[3]  Quoted from "A Crash Course in the Neuroscience of Human Motivation."

[4]  For an explanation of the flaws, see Churchland (1981).

[5]  In this context, "cognitivism" doesn't refer to the metaethical view that moral language expresses truth-apt propositions.

[6] As per Bayes' rule, P(H|E) ∝ P(E|H).

[7] Credit for the sequence idea goes to Luke.  This is one of his 11 LessWrong articles he'll probably never have time to write.  I hope it helps close some inferential gaps for his metaethics sequence.  Conversely, any errors in this sequence fall squarely on me.  Correction, advice, criticism are encouraged. (Especially on my writing and citation style.)


Churchland (1981). Eliminative materialism and the propositional attitudes. The Journal of Philosophy, 78: 67-90.

Schroeder, Roskies, Nichols (2010). Moral motivation. In Doris (ed.), The Moral Psychology Handbook (pp. 72-110). Oxford University Press.

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My initial reaction to reading the plan was "Ugh, this guy is going to hold of on revealing which theory is correct until the fourth post and force us to waste time reading a bunch of false theories?! Meh, can't be bothered, I'll just skip all of them."

You might want to work on that.


I'll be covering four theories. Two of them are generally consistent with the neuroscience and two contradict it. The former are externalist theories of motivation and the latter two are internalist theories of motivation. Externalists claim that beliefs about morality are not sufficient for motivation to act. Internalists claim that they are. This is an important distinction in metaethics.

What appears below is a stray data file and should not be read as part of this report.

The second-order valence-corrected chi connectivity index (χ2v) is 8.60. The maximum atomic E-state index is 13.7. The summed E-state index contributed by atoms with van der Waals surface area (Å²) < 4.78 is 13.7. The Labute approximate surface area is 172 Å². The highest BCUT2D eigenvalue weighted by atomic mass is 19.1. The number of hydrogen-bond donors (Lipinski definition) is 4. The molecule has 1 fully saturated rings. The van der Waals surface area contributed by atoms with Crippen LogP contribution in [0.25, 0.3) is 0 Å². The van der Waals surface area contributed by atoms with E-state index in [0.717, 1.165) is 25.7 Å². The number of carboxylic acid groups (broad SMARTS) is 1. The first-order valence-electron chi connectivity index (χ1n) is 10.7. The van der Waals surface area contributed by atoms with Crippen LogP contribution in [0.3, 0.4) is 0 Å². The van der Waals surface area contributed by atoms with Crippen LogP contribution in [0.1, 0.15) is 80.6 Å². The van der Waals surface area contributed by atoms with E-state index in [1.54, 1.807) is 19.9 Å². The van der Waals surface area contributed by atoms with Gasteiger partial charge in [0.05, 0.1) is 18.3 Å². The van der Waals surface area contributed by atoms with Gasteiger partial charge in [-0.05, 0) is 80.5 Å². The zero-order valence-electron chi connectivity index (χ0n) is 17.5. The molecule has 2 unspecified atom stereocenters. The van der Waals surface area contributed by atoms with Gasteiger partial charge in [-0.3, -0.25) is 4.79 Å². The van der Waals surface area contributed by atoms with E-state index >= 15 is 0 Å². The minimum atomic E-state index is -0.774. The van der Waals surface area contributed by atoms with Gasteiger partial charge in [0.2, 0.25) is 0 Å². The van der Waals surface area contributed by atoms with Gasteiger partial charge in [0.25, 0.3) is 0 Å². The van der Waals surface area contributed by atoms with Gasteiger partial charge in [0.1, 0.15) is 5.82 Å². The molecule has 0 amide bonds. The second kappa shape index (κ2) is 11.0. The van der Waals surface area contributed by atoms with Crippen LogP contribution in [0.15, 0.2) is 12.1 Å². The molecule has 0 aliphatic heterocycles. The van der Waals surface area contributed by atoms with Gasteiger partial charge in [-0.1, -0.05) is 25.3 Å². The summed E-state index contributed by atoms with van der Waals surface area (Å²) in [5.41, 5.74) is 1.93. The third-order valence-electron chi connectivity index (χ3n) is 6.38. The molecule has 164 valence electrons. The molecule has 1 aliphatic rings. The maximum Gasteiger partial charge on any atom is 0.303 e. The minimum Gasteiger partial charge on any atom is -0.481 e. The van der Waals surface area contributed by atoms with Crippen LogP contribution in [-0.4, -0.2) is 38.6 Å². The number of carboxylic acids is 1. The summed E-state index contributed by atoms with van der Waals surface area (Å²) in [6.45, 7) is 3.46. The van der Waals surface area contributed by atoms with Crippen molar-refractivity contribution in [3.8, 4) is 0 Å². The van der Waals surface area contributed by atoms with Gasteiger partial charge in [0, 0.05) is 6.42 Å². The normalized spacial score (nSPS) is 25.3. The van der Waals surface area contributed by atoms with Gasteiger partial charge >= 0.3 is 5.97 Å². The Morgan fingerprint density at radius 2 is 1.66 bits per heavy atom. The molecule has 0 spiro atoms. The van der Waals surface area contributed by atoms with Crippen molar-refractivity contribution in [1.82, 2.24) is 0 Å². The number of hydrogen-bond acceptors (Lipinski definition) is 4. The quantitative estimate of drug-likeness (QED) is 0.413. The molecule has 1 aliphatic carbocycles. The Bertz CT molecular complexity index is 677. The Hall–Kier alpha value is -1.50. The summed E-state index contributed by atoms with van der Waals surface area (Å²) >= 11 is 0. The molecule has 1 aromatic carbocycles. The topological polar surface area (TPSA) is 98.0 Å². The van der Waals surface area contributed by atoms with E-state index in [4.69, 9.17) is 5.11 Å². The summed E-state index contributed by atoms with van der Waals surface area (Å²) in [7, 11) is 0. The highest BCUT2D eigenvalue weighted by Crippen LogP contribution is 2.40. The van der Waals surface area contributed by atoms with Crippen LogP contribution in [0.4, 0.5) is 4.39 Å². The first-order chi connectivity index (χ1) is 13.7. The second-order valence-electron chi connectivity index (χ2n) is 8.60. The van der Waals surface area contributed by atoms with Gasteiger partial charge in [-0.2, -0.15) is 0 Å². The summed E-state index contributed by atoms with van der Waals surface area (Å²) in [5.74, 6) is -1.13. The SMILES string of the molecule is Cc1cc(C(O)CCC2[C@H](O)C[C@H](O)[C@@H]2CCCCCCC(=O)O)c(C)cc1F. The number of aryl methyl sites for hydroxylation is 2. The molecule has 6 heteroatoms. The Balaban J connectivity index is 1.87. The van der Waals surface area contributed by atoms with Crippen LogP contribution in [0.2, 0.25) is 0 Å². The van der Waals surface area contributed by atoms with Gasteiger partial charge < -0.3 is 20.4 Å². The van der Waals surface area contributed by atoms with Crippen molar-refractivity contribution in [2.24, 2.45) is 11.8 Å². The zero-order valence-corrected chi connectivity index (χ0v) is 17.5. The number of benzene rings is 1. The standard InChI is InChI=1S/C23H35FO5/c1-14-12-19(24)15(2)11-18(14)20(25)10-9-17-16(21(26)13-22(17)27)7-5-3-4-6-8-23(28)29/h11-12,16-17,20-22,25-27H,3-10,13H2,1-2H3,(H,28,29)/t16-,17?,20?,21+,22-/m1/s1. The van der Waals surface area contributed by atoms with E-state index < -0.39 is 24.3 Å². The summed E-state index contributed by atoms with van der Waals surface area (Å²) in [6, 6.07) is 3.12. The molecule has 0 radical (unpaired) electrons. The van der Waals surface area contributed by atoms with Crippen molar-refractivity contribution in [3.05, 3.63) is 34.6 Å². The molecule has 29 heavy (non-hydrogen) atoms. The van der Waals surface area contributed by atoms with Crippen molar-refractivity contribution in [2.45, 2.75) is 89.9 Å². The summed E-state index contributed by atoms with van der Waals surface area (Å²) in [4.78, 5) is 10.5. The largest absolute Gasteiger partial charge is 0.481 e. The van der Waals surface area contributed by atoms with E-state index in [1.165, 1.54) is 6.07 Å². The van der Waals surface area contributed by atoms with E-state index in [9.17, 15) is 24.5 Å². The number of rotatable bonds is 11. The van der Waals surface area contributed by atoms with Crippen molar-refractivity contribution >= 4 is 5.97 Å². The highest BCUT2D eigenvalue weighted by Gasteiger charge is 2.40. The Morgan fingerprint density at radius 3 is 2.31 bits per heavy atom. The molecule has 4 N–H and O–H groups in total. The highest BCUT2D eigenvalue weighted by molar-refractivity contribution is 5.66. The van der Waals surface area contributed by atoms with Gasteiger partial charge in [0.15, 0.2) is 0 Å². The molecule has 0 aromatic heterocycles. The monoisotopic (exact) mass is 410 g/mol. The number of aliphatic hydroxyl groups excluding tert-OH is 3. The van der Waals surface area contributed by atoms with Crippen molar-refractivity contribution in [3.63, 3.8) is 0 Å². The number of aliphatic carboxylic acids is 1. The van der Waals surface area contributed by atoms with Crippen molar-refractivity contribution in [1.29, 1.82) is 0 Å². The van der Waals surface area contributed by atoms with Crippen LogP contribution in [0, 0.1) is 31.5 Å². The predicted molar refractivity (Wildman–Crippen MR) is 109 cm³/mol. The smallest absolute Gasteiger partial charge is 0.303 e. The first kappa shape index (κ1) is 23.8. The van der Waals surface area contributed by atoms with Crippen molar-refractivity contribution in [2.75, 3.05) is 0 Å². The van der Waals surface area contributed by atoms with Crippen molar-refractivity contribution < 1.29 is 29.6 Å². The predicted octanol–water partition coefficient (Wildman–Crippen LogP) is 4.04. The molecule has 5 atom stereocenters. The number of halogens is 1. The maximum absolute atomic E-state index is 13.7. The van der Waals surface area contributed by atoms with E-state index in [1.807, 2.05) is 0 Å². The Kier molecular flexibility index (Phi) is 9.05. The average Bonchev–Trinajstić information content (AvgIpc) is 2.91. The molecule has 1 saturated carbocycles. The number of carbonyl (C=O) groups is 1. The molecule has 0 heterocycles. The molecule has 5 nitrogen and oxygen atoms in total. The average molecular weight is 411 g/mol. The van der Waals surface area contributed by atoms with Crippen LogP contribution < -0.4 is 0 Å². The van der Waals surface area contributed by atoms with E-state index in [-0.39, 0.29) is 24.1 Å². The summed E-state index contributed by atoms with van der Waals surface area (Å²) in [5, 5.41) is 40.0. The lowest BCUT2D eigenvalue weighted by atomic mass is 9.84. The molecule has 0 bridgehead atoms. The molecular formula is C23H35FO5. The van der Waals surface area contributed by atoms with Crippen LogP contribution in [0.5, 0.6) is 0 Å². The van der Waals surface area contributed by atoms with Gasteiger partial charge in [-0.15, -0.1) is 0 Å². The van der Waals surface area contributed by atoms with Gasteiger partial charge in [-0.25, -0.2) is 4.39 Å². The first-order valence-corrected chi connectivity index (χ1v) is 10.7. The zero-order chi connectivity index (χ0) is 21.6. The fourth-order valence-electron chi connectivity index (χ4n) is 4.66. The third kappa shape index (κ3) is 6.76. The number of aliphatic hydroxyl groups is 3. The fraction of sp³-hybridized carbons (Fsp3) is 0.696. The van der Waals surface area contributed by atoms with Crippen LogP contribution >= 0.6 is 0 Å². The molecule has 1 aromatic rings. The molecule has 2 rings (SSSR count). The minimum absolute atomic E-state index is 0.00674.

I could begin with the conclusion and work backwards to support it. "Motivational extrernalism is obviously correct, due to neuroscientific evidence." Then go on to say what externalism is, that the theories are, and how the neuroscience supports it. Besides leaving out a discussion of internalism, the structure of those posts would be the same the next three posts I have planned. The only other difference (so far as I can see) is the framing effect used. By starting with the conclusion, It seems like I'm cutting to the chase when I'm actually just cutting out some important information about motivational internalism.

And that information is important because some LW-ers are internalists. For my purpose, it's also necessary to show that these competing theories are inconsistent with the neuroscience. That requires me to explicate the theories in some detail.

Depending on what your interests are, this series of posts may not be for you. If you're not interested in neuroscience and metaethics, this probably won't be worth your time. Alternatively, if you are interested, I think reading these posts will be much more efficient then doing all the research I had to do to write these posts.

EDIT: However, if you (or anyone else) has a better way of structuring the information, I'd seriously consider it. By your post getting upvoted, I think I have to be somewhat less confidence that my current approach is optimal.

Oh, ok. I assumed there were one obviously true theory and a bunch of obviously false ones due to that being the case for pretty much every philosophical question.

force us to waste time reading a bunch of false theories?

As long as we aren't informed which are false, it's a good test of our intuitions on these matters. I think it's worthwhile.

Since you asked for feedback:

  • It seems that I need to read Luke's huge article before even starting on this sequence. I'd wanted to read it anyway, but you will have more readers if you can lower the entrance requirements. (Of course, that may be impossible.)